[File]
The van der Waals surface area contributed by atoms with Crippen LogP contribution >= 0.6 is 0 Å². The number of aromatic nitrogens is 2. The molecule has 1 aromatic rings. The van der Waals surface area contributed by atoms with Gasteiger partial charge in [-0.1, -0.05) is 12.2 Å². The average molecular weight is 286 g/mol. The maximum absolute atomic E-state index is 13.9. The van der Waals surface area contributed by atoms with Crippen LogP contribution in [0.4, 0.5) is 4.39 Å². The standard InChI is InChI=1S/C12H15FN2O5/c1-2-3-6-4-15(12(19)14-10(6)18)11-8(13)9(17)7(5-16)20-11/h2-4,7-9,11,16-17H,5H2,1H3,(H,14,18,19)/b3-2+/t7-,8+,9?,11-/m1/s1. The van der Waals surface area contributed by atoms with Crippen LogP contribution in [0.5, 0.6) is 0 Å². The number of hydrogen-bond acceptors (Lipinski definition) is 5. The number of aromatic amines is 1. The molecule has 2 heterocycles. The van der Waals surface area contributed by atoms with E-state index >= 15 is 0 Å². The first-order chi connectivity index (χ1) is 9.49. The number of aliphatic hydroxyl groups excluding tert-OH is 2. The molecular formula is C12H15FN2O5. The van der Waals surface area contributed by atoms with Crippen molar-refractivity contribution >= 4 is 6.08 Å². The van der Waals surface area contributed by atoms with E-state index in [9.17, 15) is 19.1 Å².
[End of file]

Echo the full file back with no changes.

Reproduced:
The van der Waals surface area contributed by atoms with Crippen LogP contribution >= 0.6 is 0 Å². The number of aromatic nitrogens is 2. The molecule has 1 aromatic rings. The van der Waals surface area contributed by atoms with Gasteiger partial charge in [-0.1, -0.05) is 12.2 Å². The average molecular weight is 286 g/mol. The maximum absolute atomic E-state index is 13.9. The van der Waals surface area contributed by atoms with Crippen LogP contribution in [0.4, 0.5) is 4.39 Å². The standard InChI is InChI=1S/C12H15FN2O5/c1-2-3-6-4-15(12(19)14-10(6)18)11-8(13)9(17)7(5-16)20-11/h2-4,7-9,11,16-17H,5H2,1H3,(H,14,18,19)/b3-2+/t7-,8+,9?,11-/m1/s1. The van der Waals surface area contributed by atoms with Crippen LogP contribution in [0.5, 0.6) is 0 Å². The number of hydrogen-bond acceptors (Lipinski definition) is 5. The number of aromatic amines is 1. The molecule has 2 heterocycles. The van der Waals surface area contributed by atoms with E-state index >= 15 is 0 Å². The first-order chi connectivity index (χ1) is 9.49. The number of aliphatic hydroxyl groups excluding tert-OH is 2. The molecular formula is C12H15FN2O5. The van der Waals surface area contributed by atoms with Crippen molar-refractivity contribution >= 4 is 6.08 Å². The van der Waals surface area contributed by atoms with E-state index in [9.17, 15) is 19.1 Å².